Why Attracting FDI to the US and UK is Important Globally
October 24, 2016
This has been a year when sentiment about the effects of globalization and trade has come to the fore, with headlines in the US and the UK capturing a feeling that the current system benefits the wealthiest, while a large chunk of the population are left behind. Whatever your views on this argument, there is an irony that by those countries becoming more inward facing, it is the less developed nations, whose population are less economically secure, that may be most affected.
The US Case
An obvious example is Mexico. Should NAFTA be scrapped, while this may bring some manufacturing jobs back to America, the effects on existing workers in Mexico are not take into account. Given the US position as a global leader, while this may not be of interest during a domestic election, the issue should not be forgotten by the international development community.
NAFTA is not the only example where a change in US policy could have significant international development implications. In the five years since federal body Select USA was formed, my view is that FDI attraction activity across the country has gathered some real momentum. The organization has prompted US cities, regions, and states to develop their own FDI programs, while think tasks such as Brookings have also become heavily involved. With FDI now becoming a more visible tool of economic development, this can also promote donor agencies such as USAid to place emphasis on FDI attraction within their international development programs.
The increasing visibility of FDI can also further stimulate US companies to continue to invest (and export) overseas themselves. So, a policy change that discourages FDI from US companies will lead to fewer foreign companies investing in the US. Clearly the existing administration is aware of this, as Select USA’s 2017 Summit has been scheduled already, pre-empting any future decision from the next President.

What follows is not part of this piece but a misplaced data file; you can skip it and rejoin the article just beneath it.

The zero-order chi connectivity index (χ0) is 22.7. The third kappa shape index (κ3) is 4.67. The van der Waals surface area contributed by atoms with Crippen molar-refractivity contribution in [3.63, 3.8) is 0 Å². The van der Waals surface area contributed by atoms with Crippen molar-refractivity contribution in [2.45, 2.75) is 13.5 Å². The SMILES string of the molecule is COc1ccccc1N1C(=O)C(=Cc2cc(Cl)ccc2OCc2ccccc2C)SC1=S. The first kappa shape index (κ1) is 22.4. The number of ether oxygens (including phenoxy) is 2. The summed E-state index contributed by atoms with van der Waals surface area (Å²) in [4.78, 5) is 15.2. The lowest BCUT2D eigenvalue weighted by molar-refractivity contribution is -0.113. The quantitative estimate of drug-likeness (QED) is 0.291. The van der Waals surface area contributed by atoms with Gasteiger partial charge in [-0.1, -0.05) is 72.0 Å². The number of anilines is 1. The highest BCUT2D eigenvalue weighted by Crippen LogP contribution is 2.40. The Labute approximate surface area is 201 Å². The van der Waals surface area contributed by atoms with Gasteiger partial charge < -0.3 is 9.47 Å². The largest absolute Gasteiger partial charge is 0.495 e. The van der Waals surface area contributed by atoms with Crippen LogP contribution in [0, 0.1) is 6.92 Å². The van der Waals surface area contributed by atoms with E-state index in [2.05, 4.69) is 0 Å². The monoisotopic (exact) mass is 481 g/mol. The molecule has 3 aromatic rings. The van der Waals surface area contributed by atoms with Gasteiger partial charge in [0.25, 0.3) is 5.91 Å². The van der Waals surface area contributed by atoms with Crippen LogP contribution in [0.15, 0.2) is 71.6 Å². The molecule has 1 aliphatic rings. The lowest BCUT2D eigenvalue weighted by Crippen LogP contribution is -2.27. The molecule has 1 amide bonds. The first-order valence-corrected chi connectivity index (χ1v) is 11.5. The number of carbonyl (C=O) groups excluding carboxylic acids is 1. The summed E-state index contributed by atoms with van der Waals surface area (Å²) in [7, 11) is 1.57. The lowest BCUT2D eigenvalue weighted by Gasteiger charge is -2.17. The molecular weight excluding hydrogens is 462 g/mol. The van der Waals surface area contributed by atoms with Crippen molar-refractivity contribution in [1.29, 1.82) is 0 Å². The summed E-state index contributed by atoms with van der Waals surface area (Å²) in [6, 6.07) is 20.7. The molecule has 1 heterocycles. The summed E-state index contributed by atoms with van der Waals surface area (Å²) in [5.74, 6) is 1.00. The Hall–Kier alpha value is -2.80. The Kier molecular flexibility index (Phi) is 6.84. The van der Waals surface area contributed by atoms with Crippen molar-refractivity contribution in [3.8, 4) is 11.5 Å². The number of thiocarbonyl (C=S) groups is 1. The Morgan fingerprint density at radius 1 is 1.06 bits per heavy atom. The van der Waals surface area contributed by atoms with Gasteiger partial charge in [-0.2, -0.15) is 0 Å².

The UK Case
The UK example is similar: what was arguably already the farthest reaching Investment Promotion Agency in the world, UK Trade and Investment, has been rebadged and repositioned as its own government department. Therefore, whatever the Brexit outcome, the UK government appears to suggest that the international agenda remains key to British economic prosperity.
Government Decision Making
This blog does not seek to argue the case for NAFTA, TTIP, or CETA etc. But it does make the point that while the future of such deals are decisions for governments, there has to be dimension that considers the effects to third party countries. A weak EU, or UK, or US economy, will have its own internal challenges, but it’s also likely to create a global effect – these developed countries are after all the largest outward investors in the world. This is not to say that investment from developed to developing economies can never have a negative dimension, but on balance, decisions that lead to reductions in global FDI (and trade) must surely take into account global, not just domestic considerations.